In just under a month the American people will go to the polls to decide their new Commander and Chief, Donald Trump or Hilary Clinton.
Already though a clear favourite has begun to emerge with Clinton leading in polls across the country. Well almost all the polls, the Los Angeles Times Daybreak tracking poll has had Trump in the lead the whole campaign.
One poll may not seem like much but this one poll could potentially indicate Mr Trump will be accepting the keys to the White House very soon.
You see the LA Daybreak tracking poll isn’t like normal polls. Instead of a traditional poll where people are asked who they’re likely to vote for and leaving it at that, the The Daybreak poll asks people to estimate how likely they are to vote for each of the two major candidates.
The same 450 people are asked each day to value the candidate on a scale of 0 to 100, these estimates are then put together to produce a daily forecast.
This means that someone who values a candidate at 100 per cent vote is given more weight than someone who’s only 25 per cent sure they’re going to vote for a candidate.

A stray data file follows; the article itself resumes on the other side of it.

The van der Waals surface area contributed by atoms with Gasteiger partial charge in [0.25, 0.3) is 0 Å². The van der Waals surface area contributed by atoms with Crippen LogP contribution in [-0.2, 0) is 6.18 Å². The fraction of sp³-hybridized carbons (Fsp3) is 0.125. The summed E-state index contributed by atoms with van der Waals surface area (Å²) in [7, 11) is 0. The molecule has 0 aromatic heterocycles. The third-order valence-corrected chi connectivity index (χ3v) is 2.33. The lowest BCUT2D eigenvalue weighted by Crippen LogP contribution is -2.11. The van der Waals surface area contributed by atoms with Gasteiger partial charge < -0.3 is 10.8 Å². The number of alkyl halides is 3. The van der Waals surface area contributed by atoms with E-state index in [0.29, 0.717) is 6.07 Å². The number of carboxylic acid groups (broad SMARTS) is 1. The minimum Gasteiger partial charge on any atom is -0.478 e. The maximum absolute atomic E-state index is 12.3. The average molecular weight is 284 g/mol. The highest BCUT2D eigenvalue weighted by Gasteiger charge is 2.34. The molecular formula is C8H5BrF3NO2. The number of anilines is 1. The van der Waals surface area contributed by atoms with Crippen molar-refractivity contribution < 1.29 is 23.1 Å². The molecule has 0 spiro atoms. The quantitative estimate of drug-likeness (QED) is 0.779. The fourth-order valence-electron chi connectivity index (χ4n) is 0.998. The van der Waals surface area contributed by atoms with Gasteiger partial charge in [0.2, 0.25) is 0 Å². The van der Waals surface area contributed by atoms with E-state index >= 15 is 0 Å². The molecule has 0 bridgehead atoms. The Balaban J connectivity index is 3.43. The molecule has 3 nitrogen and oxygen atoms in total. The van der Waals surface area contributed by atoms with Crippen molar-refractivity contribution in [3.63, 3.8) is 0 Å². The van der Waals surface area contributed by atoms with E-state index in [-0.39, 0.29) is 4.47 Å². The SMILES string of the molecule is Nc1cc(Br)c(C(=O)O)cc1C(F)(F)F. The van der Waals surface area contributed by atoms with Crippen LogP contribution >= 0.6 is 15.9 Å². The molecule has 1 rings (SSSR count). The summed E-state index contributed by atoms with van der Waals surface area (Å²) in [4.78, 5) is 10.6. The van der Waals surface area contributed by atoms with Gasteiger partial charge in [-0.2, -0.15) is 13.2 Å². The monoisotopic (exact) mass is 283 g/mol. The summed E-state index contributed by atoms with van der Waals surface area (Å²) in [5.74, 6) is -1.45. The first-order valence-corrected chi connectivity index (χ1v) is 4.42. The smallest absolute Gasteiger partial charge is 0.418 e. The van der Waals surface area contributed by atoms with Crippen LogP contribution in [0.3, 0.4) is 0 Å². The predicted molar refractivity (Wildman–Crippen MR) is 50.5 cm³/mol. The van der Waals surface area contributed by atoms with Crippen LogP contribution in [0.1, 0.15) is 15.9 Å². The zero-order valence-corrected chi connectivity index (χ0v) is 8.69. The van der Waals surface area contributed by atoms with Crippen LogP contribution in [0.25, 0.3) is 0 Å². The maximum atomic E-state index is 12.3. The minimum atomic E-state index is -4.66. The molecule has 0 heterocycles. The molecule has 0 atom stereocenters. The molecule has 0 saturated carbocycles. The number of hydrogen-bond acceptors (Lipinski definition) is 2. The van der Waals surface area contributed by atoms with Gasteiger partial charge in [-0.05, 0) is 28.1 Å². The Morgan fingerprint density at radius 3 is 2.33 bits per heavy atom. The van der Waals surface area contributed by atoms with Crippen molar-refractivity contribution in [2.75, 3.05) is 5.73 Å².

They then calculate a ratio of a person’s likelihood of voting for a specific candidate to his or her estimated chance of voting.
While this may be a bit hard to follow (It was hard to write) polling this way helped the paper predict who was going to win the election four years ago and the paper are confident in its accuracy.
It’s true that by asking the same 450 people they’re getting a better understanding of how voters feel about their candidates than other polls because any shift reflects individuals changing their minds rather than a dip in the polls.
While no poll can be one hundred per cent accurate it’s interesting that Trump’s supporters are so enamoured on their candidate despite recent controversies.
Who knows maybe you can’t stump the Trump?
More of a concept than a journalist, Tom Percival was forged in the bowels of Salford University from which he emerged grasping a Masters in journalism.
Since then his rise has been described by himself as ‘meteoric’ rising to the esteemed rank of Social Editor at UNILAD as well as working at the BBC, Manchester Evening News, and ITV.
He credits his success to three core techniques, name repetition, personality mirroring, and never breaking off a handshake.